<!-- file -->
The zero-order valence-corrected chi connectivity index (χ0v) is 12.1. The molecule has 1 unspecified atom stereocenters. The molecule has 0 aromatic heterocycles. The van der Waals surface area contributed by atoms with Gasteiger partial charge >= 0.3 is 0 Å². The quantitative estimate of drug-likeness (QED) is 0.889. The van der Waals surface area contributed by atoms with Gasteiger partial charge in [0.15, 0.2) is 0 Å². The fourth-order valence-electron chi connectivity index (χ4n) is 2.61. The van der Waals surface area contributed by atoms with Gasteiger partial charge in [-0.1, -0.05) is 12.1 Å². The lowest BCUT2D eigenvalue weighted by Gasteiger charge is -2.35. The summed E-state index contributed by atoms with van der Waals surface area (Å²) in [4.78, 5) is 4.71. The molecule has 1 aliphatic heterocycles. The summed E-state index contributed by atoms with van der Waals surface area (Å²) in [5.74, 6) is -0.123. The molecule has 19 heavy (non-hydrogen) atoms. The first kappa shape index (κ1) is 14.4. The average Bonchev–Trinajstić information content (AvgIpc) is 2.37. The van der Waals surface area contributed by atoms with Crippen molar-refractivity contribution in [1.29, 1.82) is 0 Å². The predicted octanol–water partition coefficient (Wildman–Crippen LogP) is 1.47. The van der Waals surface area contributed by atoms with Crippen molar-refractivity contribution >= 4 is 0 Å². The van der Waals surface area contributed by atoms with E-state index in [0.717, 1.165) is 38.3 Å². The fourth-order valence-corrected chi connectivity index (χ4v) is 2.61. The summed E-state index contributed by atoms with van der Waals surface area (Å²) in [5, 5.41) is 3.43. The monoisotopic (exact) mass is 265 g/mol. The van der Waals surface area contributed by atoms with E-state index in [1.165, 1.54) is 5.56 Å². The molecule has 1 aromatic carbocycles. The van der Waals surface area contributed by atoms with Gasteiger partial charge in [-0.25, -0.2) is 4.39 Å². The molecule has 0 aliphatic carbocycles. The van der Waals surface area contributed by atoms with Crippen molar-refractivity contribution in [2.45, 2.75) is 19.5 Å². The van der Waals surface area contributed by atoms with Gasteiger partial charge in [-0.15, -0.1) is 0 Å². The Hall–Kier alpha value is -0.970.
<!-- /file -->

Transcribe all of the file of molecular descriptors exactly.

The zero-order valence-corrected chi connectivity index (χ0v) is 12.1. The molecule has 1 unspecified atom stereocenters. The molecule has 0 aromatic heterocycles. The van der Waals surface area contributed by atoms with Gasteiger partial charge >= 0.3 is 0 Å². The quantitative estimate of drug-likeness (QED) is 0.889. The van der Waals surface area contributed by atoms with Gasteiger partial charge in [0.15, 0.2) is 0 Å². The fourth-order valence-electron chi connectivity index (χ4n) is 2.61. The van der Waals surface area contributed by atoms with Gasteiger partial charge in [-0.1, -0.05) is 12.1 Å². The lowest BCUT2D eigenvalue weighted by Gasteiger charge is -2.35. The summed E-state index contributed by atoms with van der Waals surface area (Å²) in [4.78, 5) is 4.71. The molecule has 1 aliphatic heterocycles. The summed E-state index contributed by atoms with van der Waals surface area (Å²) in [5.74, 6) is -0.123. The molecule has 19 heavy (non-hydrogen) atoms. The first kappa shape index (κ1) is 14.4. The average Bonchev–Trinajstić information content (AvgIpc) is 2.37. The van der Waals surface area contributed by atoms with Crippen molar-refractivity contribution in [1.29, 1.82) is 0 Å². The predicted octanol–water partition coefficient (Wildman–Crippen LogP) is 1.47. The van der Waals surface area contributed by atoms with Crippen molar-refractivity contribution >= 4 is 0 Å². The van der Waals surface area contributed by atoms with E-state index in [0.717, 1.165) is 38.3 Å². The fourth-order valence-corrected chi connectivity index (χ4v) is 2.61. The summed E-state index contributed by atoms with van der Waals surface area (Å²) in [5, 5.41) is 3.43. The monoisotopic (exact) mass is 265 g/mol. The van der Waals surface area contributed by atoms with E-state index in [1.165, 1.54) is 5.56 Å². The molecule has 1 aromatic carbocycles. The van der Waals surface area contributed by atoms with Gasteiger partial charge in [-0.25, -0.2) is 4.39 Å². The molecule has 0 aliphatic carbocycles. The van der Waals surface area contributed by atoms with Crippen molar-refractivity contribution in [2.45, 2.75) is 19.5 Å². The van der Waals surface area contributed by atoms with Gasteiger partial charge in [-0.15, -0.1) is 0 Å². The Hall–Kier alpha value is -0.970.